Until this discovery, gears had never before been found to allow ballistic jumping movements. If evolution somehow created this engineering marvel, it seems to have done it as a one-off. In discussing the most likely origin for the Issus gears, Scientists describing the insect considered the two scientifically possible options, but then selected the wrong one—the one that lacks the demonstrated capacity for engineering such marvels. “These gears are not designed; they are evolved—representing high speed and precision machinery evolved for synchronization in the animal world.” As is usual with such claims, it is not followed by an account of how this gear-based jumping system might have evolved one small functional step at a time, a pathway essential if some form of blind Darwinian evolution produced it. But no matter; we apparently are expected to embrace that scenario as settled dogma anyway. Instead, let’s reason through the claim. Suppose, for the sake of argument, that Issus had existed and was able to live long enough to escape extinction without the juvenile gear or an adult friction mechanism. Why would it risk evolving two new, distinct jumping mechanisms? Because evolution works in small steps, it must make an imperfect gear or friction system first. Suppose it switched things and gave the gears to the adult and the friction mechanism to the juvenile? The poor mutant Issus would test out this new function, only to find out it failed to work. And even if evolution selected the right age for each function, infant Issus would discover that the new gear material was too soft, or the number and spacing of the teeth were off, or the push was too much to the right or to the left, causing the creature to spin out of control and crash. There are numerous things that could go wrong. An imperfect gear system, in this case, is no good at all. And which came first? Gears for the juvenile, or the friction system better suited for the adult Issus? It would need both, since the creature would always need to be able to jump to survive, as a juvenile and as an adult. Plan and deliver an exquisitely engineered pair of jumping systems from the start—one for the juvenile and one for the adult—or adios, little insect. Unquestionably, the Issus gears are an example of high technology.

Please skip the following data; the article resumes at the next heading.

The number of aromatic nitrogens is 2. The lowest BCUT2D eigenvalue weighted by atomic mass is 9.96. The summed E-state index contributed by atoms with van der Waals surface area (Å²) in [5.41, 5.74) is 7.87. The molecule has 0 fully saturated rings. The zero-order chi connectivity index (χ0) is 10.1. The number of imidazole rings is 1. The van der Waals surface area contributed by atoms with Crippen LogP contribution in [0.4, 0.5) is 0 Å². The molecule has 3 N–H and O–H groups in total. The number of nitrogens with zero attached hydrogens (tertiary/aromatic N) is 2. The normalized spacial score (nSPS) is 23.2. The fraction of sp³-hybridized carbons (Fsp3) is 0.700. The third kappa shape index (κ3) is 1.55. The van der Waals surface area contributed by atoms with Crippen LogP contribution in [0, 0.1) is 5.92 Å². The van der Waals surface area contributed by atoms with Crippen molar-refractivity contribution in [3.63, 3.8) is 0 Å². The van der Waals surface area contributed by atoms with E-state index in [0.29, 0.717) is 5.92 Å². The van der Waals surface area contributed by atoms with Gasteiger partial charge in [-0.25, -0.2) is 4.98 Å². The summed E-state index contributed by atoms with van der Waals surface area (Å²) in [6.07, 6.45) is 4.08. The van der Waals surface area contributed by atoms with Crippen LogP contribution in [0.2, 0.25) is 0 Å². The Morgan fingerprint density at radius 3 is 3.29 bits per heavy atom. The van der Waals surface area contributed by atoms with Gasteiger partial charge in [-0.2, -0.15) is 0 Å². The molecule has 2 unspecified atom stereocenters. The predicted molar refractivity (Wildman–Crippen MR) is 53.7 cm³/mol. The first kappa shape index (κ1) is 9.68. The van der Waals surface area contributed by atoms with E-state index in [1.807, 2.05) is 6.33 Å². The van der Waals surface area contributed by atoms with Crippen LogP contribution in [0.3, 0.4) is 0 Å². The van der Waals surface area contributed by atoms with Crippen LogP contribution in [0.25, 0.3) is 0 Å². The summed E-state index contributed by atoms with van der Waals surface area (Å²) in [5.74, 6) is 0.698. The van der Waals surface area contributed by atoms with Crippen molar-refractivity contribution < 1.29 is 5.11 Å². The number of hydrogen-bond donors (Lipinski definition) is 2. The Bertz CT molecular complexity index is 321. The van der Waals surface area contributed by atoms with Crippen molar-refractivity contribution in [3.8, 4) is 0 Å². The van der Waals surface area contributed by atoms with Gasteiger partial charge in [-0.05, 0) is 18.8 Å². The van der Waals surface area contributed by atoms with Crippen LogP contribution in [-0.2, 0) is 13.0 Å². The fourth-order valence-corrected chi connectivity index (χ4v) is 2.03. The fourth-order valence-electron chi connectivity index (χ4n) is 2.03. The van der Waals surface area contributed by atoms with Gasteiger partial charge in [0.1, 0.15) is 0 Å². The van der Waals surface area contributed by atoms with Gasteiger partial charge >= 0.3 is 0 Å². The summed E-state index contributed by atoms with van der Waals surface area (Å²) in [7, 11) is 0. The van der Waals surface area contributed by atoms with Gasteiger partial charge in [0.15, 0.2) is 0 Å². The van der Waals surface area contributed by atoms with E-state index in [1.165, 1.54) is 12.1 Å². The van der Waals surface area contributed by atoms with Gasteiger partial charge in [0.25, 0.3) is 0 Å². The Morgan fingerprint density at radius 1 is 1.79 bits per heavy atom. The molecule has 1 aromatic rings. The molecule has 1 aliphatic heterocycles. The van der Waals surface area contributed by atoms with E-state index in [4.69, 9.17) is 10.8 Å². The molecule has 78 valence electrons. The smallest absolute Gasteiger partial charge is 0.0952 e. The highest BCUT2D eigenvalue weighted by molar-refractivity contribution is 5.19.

One final piece of evidence to drive home the point: The risk for such high-tech and demanding 33,000+ RPM gears is great: If any tooth is damaged, the effectiveness of the designed gear is lost. To minimize the risk, the eighty-millionths-of-a-meter-wide teeth are equipped with filleted curves at the base. Humans eventually invented similar techniques to get more torque and reduce wear over time, but nature got there first. Functional gears of any kind are ingeniously crafted devices. They come in many forms and are used for many purposes. They are a keystone of modern technology, present in many types of machinery, cars, and bicycles. As far as human history goes, it seems that no one knows for sure who invented mechanical gears, but we do know the Greeks used them in the world’s earliest known analogical computer, the Antikythera mechanism, which is now thought to have been used to chart the movements of the sun, the moon, and the planets visible to the naked eye. When in 1900 Greek sponge divers found this ancient mechanism— the most advanced technological mechanism as yet discovered from antiquity—and they saw the gears, they immediately recognized it as the product of an intelligent mind. If no other type of cause has the demonstrated capacity to generate such marvels, why should we respond differently when we find exquisitely crafted gears attached to the legs of a jumping insect, particularly when the imaginative stories of the blind evolution of such natural wonders go begging for credible detail?
Text from: Eberlin, foresight
Mechanical gears in jumping insects